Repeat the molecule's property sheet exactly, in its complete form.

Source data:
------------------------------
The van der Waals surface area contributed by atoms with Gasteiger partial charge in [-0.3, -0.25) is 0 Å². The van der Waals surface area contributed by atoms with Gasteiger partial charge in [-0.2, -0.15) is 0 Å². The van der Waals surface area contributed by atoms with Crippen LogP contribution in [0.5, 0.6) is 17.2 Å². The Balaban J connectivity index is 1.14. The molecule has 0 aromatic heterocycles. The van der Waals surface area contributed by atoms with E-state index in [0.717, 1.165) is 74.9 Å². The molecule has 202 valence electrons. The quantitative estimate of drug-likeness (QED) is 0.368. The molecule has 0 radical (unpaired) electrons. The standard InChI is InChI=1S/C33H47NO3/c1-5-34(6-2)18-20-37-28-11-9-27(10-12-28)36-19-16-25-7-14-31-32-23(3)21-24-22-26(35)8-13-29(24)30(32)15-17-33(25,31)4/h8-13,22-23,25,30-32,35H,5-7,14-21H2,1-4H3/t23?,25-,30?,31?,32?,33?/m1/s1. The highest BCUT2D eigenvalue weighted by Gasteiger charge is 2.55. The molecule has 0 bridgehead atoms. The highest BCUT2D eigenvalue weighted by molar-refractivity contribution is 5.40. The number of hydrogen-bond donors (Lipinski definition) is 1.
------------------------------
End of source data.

The van der Waals surface area contributed by atoms with Gasteiger partial charge in [-0.3, -0.25) is 0 Å². The van der Waals surface area contributed by atoms with Gasteiger partial charge in [-0.2, -0.15) is 0 Å². The van der Waals surface area contributed by atoms with Crippen LogP contribution in [0.5, 0.6) is 17.2 Å². The Balaban J connectivity index is 1.14. The molecule has 0 aromatic heterocycles. The van der Waals surface area contributed by atoms with E-state index in [0.717, 1.165) is 74.9 Å². The molecule has 202 valence electrons. The quantitative estimate of drug-likeness (QED) is 0.368. The molecule has 0 radical (unpaired) electrons. The standard InChI is InChI=1S/C33H47NO3/c1-5-34(6-2)18-20-37-28-11-9-27(10-12-28)36-19-16-25-7-14-31-32-23(3)21-24-22-26(35)8-13-29(24)30(32)15-17-33(25,31)4/h8-13,22-23,25,30-32,35H,5-7,14-21H2,1-4H3/t23?,25-,30?,31?,32?,33?/m1/s1. The highest BCUT2D eigenvalue weighted by Gasteiger charge is 2.55. The molecule has 0 bridgehead atoms. The highest BCUT2D eigenvalue weighted by molar-refractivity contribution is 5.40. The number of hydrogen-bond donors (Lipinski definition) is 1.